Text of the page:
Pampa Daily News from Pampa, Texas on June 19, 1936 · Page 7
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Pampa Daily News from Pampa, Texas · Page 7

Pampa, Texas
Issue Date:
Friday, June 19, 1936
Page 7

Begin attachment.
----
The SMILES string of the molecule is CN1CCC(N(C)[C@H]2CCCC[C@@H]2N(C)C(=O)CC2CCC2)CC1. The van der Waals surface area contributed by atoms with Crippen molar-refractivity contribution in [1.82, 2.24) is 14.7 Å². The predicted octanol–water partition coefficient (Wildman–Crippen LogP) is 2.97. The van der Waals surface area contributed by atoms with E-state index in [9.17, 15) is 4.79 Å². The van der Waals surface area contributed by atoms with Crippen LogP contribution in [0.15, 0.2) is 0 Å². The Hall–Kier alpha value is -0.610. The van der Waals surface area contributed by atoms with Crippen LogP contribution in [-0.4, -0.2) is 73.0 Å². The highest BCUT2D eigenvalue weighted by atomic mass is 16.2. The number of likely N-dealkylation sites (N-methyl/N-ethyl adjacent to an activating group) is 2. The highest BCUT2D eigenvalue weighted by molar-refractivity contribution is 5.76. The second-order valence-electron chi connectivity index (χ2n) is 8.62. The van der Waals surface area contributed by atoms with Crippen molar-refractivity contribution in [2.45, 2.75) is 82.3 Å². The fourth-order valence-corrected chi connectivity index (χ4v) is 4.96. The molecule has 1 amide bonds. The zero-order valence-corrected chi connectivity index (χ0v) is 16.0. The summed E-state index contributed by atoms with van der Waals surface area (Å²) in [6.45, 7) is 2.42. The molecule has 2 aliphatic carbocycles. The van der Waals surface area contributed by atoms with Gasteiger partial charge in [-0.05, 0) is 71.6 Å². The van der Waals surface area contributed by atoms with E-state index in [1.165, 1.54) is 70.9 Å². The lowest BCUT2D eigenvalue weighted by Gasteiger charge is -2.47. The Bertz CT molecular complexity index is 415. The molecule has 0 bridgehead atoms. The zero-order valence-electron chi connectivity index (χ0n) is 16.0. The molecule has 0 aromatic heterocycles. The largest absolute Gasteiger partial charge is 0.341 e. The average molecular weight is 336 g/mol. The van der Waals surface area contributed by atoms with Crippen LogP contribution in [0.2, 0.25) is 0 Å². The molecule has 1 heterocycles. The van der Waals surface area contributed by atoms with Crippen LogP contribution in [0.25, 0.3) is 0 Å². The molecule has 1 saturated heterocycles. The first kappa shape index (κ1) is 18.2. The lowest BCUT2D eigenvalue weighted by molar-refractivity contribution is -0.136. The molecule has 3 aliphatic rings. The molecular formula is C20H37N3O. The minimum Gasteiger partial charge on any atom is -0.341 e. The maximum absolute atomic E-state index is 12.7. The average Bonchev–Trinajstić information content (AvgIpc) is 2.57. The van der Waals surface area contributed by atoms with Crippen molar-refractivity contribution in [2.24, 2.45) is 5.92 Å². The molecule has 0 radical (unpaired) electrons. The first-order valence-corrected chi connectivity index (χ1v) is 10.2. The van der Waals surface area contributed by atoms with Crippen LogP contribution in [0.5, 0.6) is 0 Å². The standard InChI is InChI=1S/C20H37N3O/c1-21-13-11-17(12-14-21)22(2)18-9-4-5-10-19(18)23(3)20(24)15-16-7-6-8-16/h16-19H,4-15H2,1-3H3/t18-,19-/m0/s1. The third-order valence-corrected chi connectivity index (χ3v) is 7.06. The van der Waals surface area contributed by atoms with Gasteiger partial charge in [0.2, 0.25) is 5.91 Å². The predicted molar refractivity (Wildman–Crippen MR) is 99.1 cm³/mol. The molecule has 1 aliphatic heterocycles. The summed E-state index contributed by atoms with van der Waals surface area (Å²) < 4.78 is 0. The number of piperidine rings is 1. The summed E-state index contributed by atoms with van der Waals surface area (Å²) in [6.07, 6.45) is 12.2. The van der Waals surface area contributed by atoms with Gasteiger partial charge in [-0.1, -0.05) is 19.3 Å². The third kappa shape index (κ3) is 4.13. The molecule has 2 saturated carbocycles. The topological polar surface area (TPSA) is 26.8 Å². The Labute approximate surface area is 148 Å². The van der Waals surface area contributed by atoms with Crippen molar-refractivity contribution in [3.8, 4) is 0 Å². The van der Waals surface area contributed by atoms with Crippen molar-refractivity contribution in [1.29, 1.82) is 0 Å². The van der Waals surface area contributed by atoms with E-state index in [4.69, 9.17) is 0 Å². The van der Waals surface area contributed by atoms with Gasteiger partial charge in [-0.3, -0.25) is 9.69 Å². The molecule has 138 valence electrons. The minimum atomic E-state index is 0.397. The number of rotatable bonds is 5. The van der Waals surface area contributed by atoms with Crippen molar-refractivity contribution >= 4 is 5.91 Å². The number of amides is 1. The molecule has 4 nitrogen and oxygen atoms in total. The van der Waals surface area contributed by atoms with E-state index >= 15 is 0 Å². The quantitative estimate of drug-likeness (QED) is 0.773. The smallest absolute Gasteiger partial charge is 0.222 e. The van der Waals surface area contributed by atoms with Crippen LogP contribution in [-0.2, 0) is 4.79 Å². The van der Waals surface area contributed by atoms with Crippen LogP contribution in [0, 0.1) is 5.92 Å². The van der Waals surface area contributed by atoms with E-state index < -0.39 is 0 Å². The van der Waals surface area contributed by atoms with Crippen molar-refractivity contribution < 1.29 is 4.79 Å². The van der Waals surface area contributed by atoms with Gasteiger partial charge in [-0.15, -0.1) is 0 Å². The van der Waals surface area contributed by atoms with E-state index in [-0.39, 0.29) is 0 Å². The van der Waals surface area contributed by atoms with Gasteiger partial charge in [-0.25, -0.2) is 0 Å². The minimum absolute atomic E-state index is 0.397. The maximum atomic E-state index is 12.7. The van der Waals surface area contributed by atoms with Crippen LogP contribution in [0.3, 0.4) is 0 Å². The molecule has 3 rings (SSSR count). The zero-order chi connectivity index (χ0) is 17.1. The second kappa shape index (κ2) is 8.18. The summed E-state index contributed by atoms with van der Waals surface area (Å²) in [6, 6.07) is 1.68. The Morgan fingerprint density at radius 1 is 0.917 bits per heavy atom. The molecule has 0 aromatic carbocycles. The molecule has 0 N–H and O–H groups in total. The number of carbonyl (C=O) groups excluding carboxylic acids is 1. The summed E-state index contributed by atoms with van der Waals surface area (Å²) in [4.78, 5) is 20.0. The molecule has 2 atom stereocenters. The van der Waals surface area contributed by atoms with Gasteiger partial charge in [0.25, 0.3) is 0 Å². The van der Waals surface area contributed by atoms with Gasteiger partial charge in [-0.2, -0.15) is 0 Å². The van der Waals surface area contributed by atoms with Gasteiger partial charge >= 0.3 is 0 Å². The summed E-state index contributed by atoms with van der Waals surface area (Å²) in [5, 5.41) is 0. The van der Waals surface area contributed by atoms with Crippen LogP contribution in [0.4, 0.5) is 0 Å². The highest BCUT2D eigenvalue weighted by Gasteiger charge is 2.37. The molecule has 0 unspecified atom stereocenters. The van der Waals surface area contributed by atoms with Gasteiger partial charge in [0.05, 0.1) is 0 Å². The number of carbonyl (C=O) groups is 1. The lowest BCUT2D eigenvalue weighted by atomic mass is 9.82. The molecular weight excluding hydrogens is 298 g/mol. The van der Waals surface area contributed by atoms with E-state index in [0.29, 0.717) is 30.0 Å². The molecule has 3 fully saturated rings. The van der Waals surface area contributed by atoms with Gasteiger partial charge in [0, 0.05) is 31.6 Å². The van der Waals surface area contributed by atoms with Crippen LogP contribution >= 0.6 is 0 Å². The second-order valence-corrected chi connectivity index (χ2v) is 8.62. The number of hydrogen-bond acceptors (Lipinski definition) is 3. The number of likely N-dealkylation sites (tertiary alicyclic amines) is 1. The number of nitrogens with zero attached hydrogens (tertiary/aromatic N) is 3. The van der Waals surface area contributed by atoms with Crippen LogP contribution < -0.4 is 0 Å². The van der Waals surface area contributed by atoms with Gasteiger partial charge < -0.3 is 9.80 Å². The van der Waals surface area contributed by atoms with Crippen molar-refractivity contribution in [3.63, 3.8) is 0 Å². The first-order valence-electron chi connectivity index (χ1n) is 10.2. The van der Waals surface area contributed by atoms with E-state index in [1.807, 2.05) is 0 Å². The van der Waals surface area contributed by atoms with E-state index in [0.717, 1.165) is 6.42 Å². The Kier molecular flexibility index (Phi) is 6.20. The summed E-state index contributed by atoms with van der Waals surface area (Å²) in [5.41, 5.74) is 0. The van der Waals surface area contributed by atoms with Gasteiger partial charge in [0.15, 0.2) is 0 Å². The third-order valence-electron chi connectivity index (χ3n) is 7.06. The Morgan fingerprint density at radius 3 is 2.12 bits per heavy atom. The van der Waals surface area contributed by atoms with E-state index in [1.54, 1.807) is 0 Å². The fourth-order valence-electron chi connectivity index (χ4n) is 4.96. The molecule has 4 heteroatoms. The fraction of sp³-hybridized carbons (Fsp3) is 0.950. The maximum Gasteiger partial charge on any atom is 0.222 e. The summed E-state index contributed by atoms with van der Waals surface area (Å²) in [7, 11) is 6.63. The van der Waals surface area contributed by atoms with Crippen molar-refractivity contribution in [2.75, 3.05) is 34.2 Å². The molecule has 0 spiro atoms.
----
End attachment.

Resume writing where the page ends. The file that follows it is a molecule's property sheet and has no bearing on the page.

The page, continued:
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*AOB EIGHT tttE PAMPA DAILY NEWS, Pftfhf*, EVENING, Jlflfa 19, 1986 SEEK PROTEST 'GREAT BETRAYAL' IS 'SCORED BY FOUR LABORITES LONDON, June 19, (/P)—Embittered sanctlonlsts sought today to loose a storm of public protest against the government's decision to back suspension of Italian sanctions. Four labor leaders, who called the cabinet's recommendation "the great betrayal" of the League of Nations, led a movement for a nationwide scries of campaign meetings. Their plan of opposition, pointing toward a parliamentary censure debate Tuesday, followed the same lines as the public storm created against the stillborn Honrp- Laval proposal to end the Itnlo- Ethioplan war. At the head of the parade of protestors was Clement R. Attlee, house of commons labor leader who has signified his intention to ask a vote of criticism against Prime Minister Baldwin's government, Other sponsors of the week-end campaign were Herbert Stanley Morrison, secretary of the London labor party, Hugh Dalton, labor member, and Arthur Greenwood, labor's research secretary. They took their cues from the fiery David Lloyd George, war time minister who lead the attack against Baldwin and his ministers yesterday with the ringing pronouncement: "there they sit—the cowards!" as he pointed scornfully at the ministerial benches. Already national labor and national liberal members were threatening to break away from the government over tlie sanctions Issue. Their warnings handed to their respective leaders—Ramsay Mo- Donald and Sir John Simon—the delicate task of attempting to rally supporters to a united front before Tuesday. A further deflection come with announcement from n group of sanctlonlst conservatives, ordinarily favoring the government's policies, they had not been converted by the speech of Anthony Eden, foreign secretary who disclosed the cabinet decision on the sanctions question. London newspapers. formerly lyrical In praise of "brilliant young Eden," showed a marked change in tone. Rearin' to Go Middle Western States Hit by Hoppers, Drought (lly The Aasoduleil I'n-aa) The Pacific northwest and the drought suffering south-eastern states were relieved by rain today but the showers dodged a domain of heat over the middle plains. New records for high June temperatures were marksc! ;;;: in scattered hot spots of the central states where the mercury rose past the 100-degree level at a midsummei clip. Farmers turned more seriously to the problems of drought and grasshoppers, and some officials pressed for government aid. Governor Thomas Berry of south Dakota listened to drought reports from over his state yesterday and concluded: "throughout a large partion of the state, people are going to need more help from tin- federal government this summer anrt winter than ever before." The southeastern portion of South Dakota was an exception. In Washington Senator Murphy (D-Ia) after a talk with President Roosevell, said he felt sure funds to combat the damage of a dry season would be available from the resettlement administration. In Kansas, where the mercury reached a top of 110 degrees, poison work against grasshoppers has been started in several counties. Farmers In the eastern and central portions reported the infestion was worst of recent years. At McPherson, Kas., merchants swept 'hoppers out of their doorways. -«» TRADE BRISK NEW YORK, June 19. (it-)— Trade movements bore more heavily to the brisk side this week as preparations proceeded for broadening activities, during the summer months, the weekly review of Dun <fc Bradstreet, Inc., said today. Retail business widened the rate of gains over 1935, with most seasonal lines expanding. In wholesale lines fall buying prog- gressed well, with difficulties reported in securing immediate delivery on some items, although the total turnover in this division held close to the levels of the preceding Week. A giant panther which has been preying on livestock in Gate, state ol Minas oeraes, Brazil, terrified the village the other days. It Reaped from behind on Sebastiao, $u old itinerant peddler, and decapitated him. The horse IB rtmrin' and the rider sbout ready to go. This photograph waa taken an Col. W. T. Johnson'd riders ready I he stock for the World's Championship Rodeo at the $25,000,000 Texas Centennial Exposition In Uiillas. Eskridge Wants To Ride Horse On Prison Farm HUNTSVILLE, June 19. tfP)—The year-long trail from the pulpit of his Baptist church at Orange to the old state penitentiary here was ended today for the Rev. Edgar Eskridge.. Late yesterday the strapping preacher, fond of his big hat, boots and six guns, heard the four iron gates that separate Texas convicts froin the outer world close behind him. Thus he began a five-year term assessed him for the shotgun slaying last year of Chief of Police I?d O'Reilly of Orange. Divested of his cowboy regalia and guns, the preacher told prison authorities he hoped they would give him a job riding a horse. Horsemen are used to herd cattle on the prison system's lands. Under prison routine Eskridge will be assigned a job within a few days. Last year Eskriclge was In the midst of a vigorous pulpit campaign against vice and crime. He led parties of officers on vice hunts. On May 28, his friend. Ed O'Reilly disarmed him after the preacher protested his life had been threatened. The next day O'Reilly was shot down on a street corner. Eskridge was arrested. His trial was transferred to Houston. It lasted two' weeks and last Saturday a jury returned a verdict of minder without malice. The preacher's counsel pleaded he was temporarily insane. Seven Negroes Safe From Mob CORPUS CHRISTT, June IB (IP)— Juneteenth found seven El Campo, Texas negroes apparently safe from the threat of a mob which sought to lynch them and two others for the slaying of Tip Simmons, El Campo white man. Whereabouts of the other two negroes was not disclosed. Sheriff E. J. Koehl of Wharton county brought the seven here yesterday for safekeeping. He said four of the prisoners were held for the slaying and three as witnesses. Simmons, who sometimes assisted officers, was slashed fatally when he attempted to take a negro woman into custody at a dance in cele- btatlon of payment of the bctius. Officers were told negroes in the place "ganged" him. After Simmons wildly fired his pistol twice, he was set upon with knives and razors. He died in a few minutes. Soon after nine negroes were rounded up, a mob formed at Wharton. Mob leaders went to the jail there and demanded surrender of the prisoners, but officers already had spirited them away. The howling mob next appeared at Bay, City but the quarry had been removed again. When the mob appeared convinced officers had outsmarted them, it returned to El Campo and set Hie to the cafe in which Simmons was slain. The ministry of communications of Brazil hus divided the country into seven zones and limited the number of radio stations and permissible for each zone so that Rio de Janeiro can have but seven stations, Sao Paulo five, Porto Alegre, Recife, Bello Horlzonte and Sao Salvador, two each. Other state capitals may have one apiece. Miss Lema Jane Butcher left recently (or Amarillo, where she will teach and study in a business college this summer. SUITS SHOES HATS "Let us help you to Look well dressed" TOM The HATTER 1Q8¥| Wet* Fo»Ur Minute By Minute At Station KPDN FRIDAY AFTERNOON 4:00—Nathaniel Shllkret. 4:15—Texas Centennial. 4:30—Farm Flashes. 4:45—Clarence Moses. 5:00—Late Afternoon News. 5:15—Dancing Disks. 5:25—Melody Road. 5:30—Office Supply Notes. 5:35—Interlude. 5:40—Home Supplies. 5:45—Dance With Us. 0:00—Ford V8 Revue. fl:15—Tango Tunes. 0:30—Cheery Cricket. 0:45—Radio Bible Class. 7:15—Thoughts for You nncl Me, 7:25—Complete Baseball Scores. 7:30—Emerson at Eagle. fl: 00—Sign Off. SATURDAY MORNING 0:30—Sign On. 0:30—Uneeda Car Boys. 7:30—Bettor Health. 7:35—Waker Uppers. B:30—Overnight News. (1:45—It's Your Own Fault. (1:55—Adorable. 0:00—Shopping With Sue. 0:15—Concert Hall of the Air. 0:30—Better Vision, 9:35—Frigid Facts, 0:45—American Family Robinson. 10:00—Lost and Found Bureau. 10:05—Micro News. 10:10—Grocery & Market News. 10:15—Better Health. 10:20—Texas Centennial. 10:30—Mid-Morning News. 10:45—Fireside Thoughts. 10:50—Military Echoes. 11:00—Rex Kids. 11:16—Dairy Data. 11:20—Texas Centennial. 11:30—Emerson at Eagle. 12:00—Luncheon Times. SATURDAY AFTERNOON 12:15—Quality Quarter Hour. 12:30—Miles of Smiles, 12:45—Noon News. 1:00—Miles of Smiles (Con.). 1:30—On the Mall. 1:45—Jimmy King. 2:00—This and That. 2:30—First Afternoon News, 2:45—Familiar Melodies. 2:55—Puritan Program. 3:00—Rndio Round Up. 4:00—Harry Howls. 4:15—Texas Centennial. 4:20—Master Singers, 4:30—Green Brothers Orchestra. 4:45—Smiling Sam: 5:00—Late Afternoon News, 5:15—Dancing Discs. 5:30—Office Supply Notes. 5:35—Interlude. 5:40—Table Talk. 5:45—Musical Moments with Rub- Inoff. 0:00—Man On the Street. 6:18—Dance with Vs. 6:46—Centennial News. 7:00—Thoughts for You and Me. 7:25—Complete Baseball Scores. 7:30—Emerson at Eagle. 8:00—«t(sn off. COLUMN (Continued from page 1) it. All session will be open to the public. * * * There's nothing like a good old- fashioned get-to-gether for a real, throaty workout on old-time favorites. The soul Is a bit empty if there Isn't a touch of music in it. * * * Max SchmcUng, barring rain again, will walk onto the gallows tonight. Joe Louis will spring the trap. We saw Schmellng wrest the title from tlio late Young Stribllng in Cleveland several years ago. nut, Louis is not Stribllng and Max Is not the same Sohmcllng any more. * •* * Which brings up a news story telling about Jack Dempsey going completely society-minded. He was an honor guest at a banquet given by the Mr. and Mrs. Morgan Bel- monts, as a testimonial to the ex- champion's success in raising hospital funds. Mrs. John L. Pcake has as guests her sister, Mrs. C. M. Meriwcather, and niece, Miss Louise Gole, of Memphis, Tenn. They are on a vacation trip that will take them to the Rocky mountains, Carlsbad cavern, and the Texas Centennial exposition at Dallas. RELIEF DILL THREE BILLION WILL PROVIDE JOBS FOR THREE MILLION WASHINGTON, June 19. (fP\— President Roosevelt and his aides will have $3,271,000,000 for relief and public works in the next fiscal year beginning July 1. The sum is estimated as sufficient to provide Jobs for more than 3,000,000 on the basis of present costs of relief. With a $2,375,000,000 deficiency- relief bill awaiting only President! Roosevelt's signature before the new' program is thrown into high gear, legislative steps also are being taken to study long range relief problems. After legislative action was completed yesterday' on the big appropriation measure, the senate passed and sent to the house a resolution calling for a national commission to recommend future* policies on unemployment. Senator Murray '(D-Mont) the author, declared unemployment and relief "now appear to be long term charges against the national government." The $1,425,000,000 item in the deficiency bill for the Works Prog- ress administration is expected to furnish pay envelopes for.2,000,000 persons in the next year. This money will be spent under the direction of the President, as provided in the bill, instead of by. Administrator Harry L. Hopkins. The $300,000,000 fund for secretary Ickes 1 Public Works administration is expected to finance a half billion dollars worth of non-federal Public Works projects. The actual amount is dependent upon the number of cities which accept Ickcs' suggestion that they take grants of only 45 per cent and themselves put up the rest instead of borrowing from PWA. During the year also $248,000,000 will be sp'ent for the 318,505 members of the Civilian Conservation corps, and about $300,000,000 for reclamation and other heavy engineering projects expected to put 100,000 to work. Another 400,000 can be employed with the $1,000,000,000 In relief cash which remains unspent from the previous appropriation. ••• Eclipse of Sun Seen in Russia MOSCOW. June 19. (/P)—Instruments of scientists held secrets of the sun today after a brief eclipse which threw a shadow from the Mediterranean to the Sea of Japan. The results, when tabulated and coordinated, may add materially to man's knowledge in several important scientific fields. Racing across the. Soviet union at 2,000 miles an hour,' the phenome- non obliterated the sun long enough at various points in the 60-mile wide totality zone to allow many expeditions to make observations. Some tcok pictures, others made spectrographic studies, radio tests occupied still others and members of several expeditions sought new evidence in support of the Einstein theory. The last of the lengthy shadow was observed at Khabarovsk at 9:07 a. m., (12:07 A. M., Central Standard time today). Then it passed out over the sea of Japan. Miss Connie Wayland of Palo Alto, Calif., has been a guest In the home of Mr. and Mrs. Harold Sims. Cardui Helped Three Times At three different times, Cardui has helped Mrs. Ike Wright of Sealy, Texw. "I used Cardui, when a girl, for cramps, and It helped then," shd writes. Next, after marriage, she reports having taken Cardui when she felt weak, nervous and restless before her children we're born. And during middle life, it helped her again. ''I was miserable," she explains. "I did not have an .appetite. I was very blue and upset. I remembered Cardui had helped me, so took it again and soon began to pick up. I ate and had more strength. I kept up the Cardui and did not have any more trouble. Is it any wonder that I recommend Cardui to all my friends?" Thousnmls of women testify Cardui beno- filed them. If It does not benefit YOU, consult a physician. (Adv.) MEN'S FINE SUITS Anniversary Sale Special! Men's and Boys' Summer CAPS 16e Cool summer fabric caps, in grey, tan and mixed tone color. A Real Buy on Our Birthday Our Actual $12.95 and $15 Values Suits of unmistakable quality and style . . . Sports Backs 01 Plain Backs. . . . Fine worsteds and cashmeres go into thesn suits. . . . Single or double-breasted stylet. . . . We are always proud to have our friends wear these suits—for they are "friend-makers" every time! NOW MEN THIS CHANCE JUST COMES ON BIRTHDAY! Men's Spring Suits SLASHED DOWN IN A PITIFUL PRICE SLAUGHTER! This includes our froruer suits to $34.50. Each masterfully tailored and designed. The new sport backs and plain backs. All color tones 1 nfine worsteds, twists, gaberdines and gabertone fabrics. A migty Anniversary Value! Values From $21.80 to $24.50 Prices Are Talking Louder Than Ever" 9-4 Unbleached SHEETING ftliiOe of c|can Ttixos cotton. . . Soft finished quality, BJiyl all you need. 16c Each SUMMER HATS PLENTY OF WHITES AND COSTUME HIGH SHADES Small large, medium brims. Bretons' sailors and off the face styles . . . Lots of whites and tho pastel costume shades for summer. 66c 81x90 SHEETS A fine seamless bleached Sheet. Very good for home, hotel or tourist camp. 46c ;ach Girl's Sun Suits Nautical Trims Novelty cottons in high color prints in nautical trims. Just the thing for all out door sports wear. 26° Pretty Styles Too Men's Fine Summer SPORT SHIRTS Ideal for tennis, golf, fishing and all outdoor wear. Short sleeves, low neck styles. . . A rayon mesh. Slightly irregular. SHORT SLEEVES, LOW NECK, ALL SIZES Two Great Groups of Ladies' Spring and Summer Footwear Our Birthday Shoe Specials! Group No. 2 Group No. 1 This group's composed of Pumps, Oxfords and Sapdals . . , whites, red and white, blue and white, patents, grey and blacks. High, low or military heels. Sizes S'/j to 9. Fair This group includes our entire stock of |2.98 and $3.95 Shoes . . . Pumps, Straps, Ties, Oxfords and Sandals. White, red, and grey patents. White kids, black patents , . . Sizes 31/3 to 9. AAA to B. Pair Special 46 A Big Buy, Men! GLOVES A clean up of broken colors and sizes . . . Pine fabric gloves. . . Organdy cuffs Laces and mest included. 16o pair •IB OH K! 27x27 BIRDSEYE DIAPERS Now here's a birthday bargain for youl You've paid $1.00 for diapers no better. Buy a supply of these now. Per Dozen Birthday Gift Prices on All These Silk Dresses Including wash silks and sand prints. A few Eyelets are in the group at this birthday price. All Sizes 14 to 46 Actual $5.95 Value And Even Better! Sizes 14 to 42 and include better dresses to $7.95. Marvelous now spring and summer styles. Boys' Overalls GOOD FOR PLAY AND OUTDOOR Solid blue coverts and standard stripe seercuckers . . . sturdy built garments. 36c 2 for 70c LARGE DOUBLE SIZE CANDLEWICK SPREADS Beautiful large candle- ivick dots in rich col- •>rs. Hand made and last colors. ttjC* Each 7wC Ladies' Wash FROCKS Materials are printed batiste and sheer cottons in a. riot of pretty colors. Also white lin- enes and wrap around styles for expectant mothers included in the group. A Mighty Group of SILKS Reduced Choice of 2,000 Yds. Values up to $1.61) Vard 66c America's lurgtwt maiuifaoturer contributes these Printed printed navy sheew, fiat erept-a. and dark BOYS' LINEN SUITS 2 and 3 Piece Styles Smart Striking Summer Innovation | For little fellows, sizes' 4 Ho 9 only. Navy jitckots and white pants and solid whito auit styles of linen. An A HUH! *l,p Value ftUMMRR OS unit wi Iftij In , white